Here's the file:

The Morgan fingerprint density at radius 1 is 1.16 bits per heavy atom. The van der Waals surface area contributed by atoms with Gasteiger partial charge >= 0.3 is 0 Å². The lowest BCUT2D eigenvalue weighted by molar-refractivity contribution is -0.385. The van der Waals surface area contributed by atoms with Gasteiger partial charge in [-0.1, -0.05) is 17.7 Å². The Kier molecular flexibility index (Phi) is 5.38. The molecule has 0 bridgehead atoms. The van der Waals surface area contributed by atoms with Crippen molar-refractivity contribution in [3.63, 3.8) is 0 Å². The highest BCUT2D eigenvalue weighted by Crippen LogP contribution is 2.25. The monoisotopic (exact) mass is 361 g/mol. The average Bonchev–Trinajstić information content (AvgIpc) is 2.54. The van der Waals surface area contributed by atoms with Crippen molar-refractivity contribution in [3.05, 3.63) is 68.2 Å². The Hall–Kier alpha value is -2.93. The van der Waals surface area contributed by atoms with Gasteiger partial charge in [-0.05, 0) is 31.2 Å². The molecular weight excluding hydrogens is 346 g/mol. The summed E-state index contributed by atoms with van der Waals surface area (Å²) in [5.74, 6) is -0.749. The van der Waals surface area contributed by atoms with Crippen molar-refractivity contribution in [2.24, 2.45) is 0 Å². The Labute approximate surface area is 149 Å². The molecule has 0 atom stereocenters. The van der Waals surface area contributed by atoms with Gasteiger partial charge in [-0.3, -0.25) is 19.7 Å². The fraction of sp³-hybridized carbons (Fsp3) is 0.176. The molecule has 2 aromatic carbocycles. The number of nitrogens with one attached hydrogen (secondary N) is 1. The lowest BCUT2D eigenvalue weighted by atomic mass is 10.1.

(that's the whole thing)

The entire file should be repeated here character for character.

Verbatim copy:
The Morgan fingerprint density at radius 1 is 1.16 bits per heavy atom. The van der Waals surface area contributed by atoms with Gasteiger partial charge >= 0.3 is 0 Å². The lowest BCUT2D eigenvalue weighted by molar-refractivity contribution is -0.385. The van der Waals surface area contributed by atoms with Gasteiger partial charge in [-0.1, -0.05) is 17.7 Å². The Kier molecular flexibility index (Phi) is 5.38. The molecule has 0 bridgehead atoms. The van der Waals surface area contributed by atoms with Crippen molar-refractivity contribution in [3.63, 3.8) is 0 Å². The highest BCUT2D eigenvalue weighted by Crippen LogP contribution is 2.25. The monoisotopic (exact) mass is 361 g/mol. The average Bonchev–Trinajstić information content (AvgIpc) is 2.54. The van der Waals surface area contributed by atoms with Crippen molar-refractivity contribution in [3.05, 3.63) is 68.2 Å². The Hall–Kier alpha value is -2.93. The van der Waals surface area contributed by atoms with Gasteiger partial charge in [-0.05, 0) is 31.2 Å². The molecular weight excluding hydrogens is 346 g/mol. The summed E-state index contributed by atoms with van der Waals surface area (Å²) in [5.74, 6) is -0.749. The van der Waals surface area contributed by atoms with Crippen molar-refractivity contribution in [2.24, 2.45) is 0 Å². The Labute approximate surface area is 149 Å². The molecule has 0 atom stereocenters. The van der Waals surface area contributed by atoms with Gasteiger partial charge in [-0.3, -0.25) is 19.7 Å². The fraction of sp³-hybridized carbons (Fsp3) is 0.176. The molecule has 2 aromatic carbocycles. The number of nitrogens with one attached hydrogen (secondary N) is 1. The lowest BCUT2D eigenvalue weighted by atomic mass is 10.1.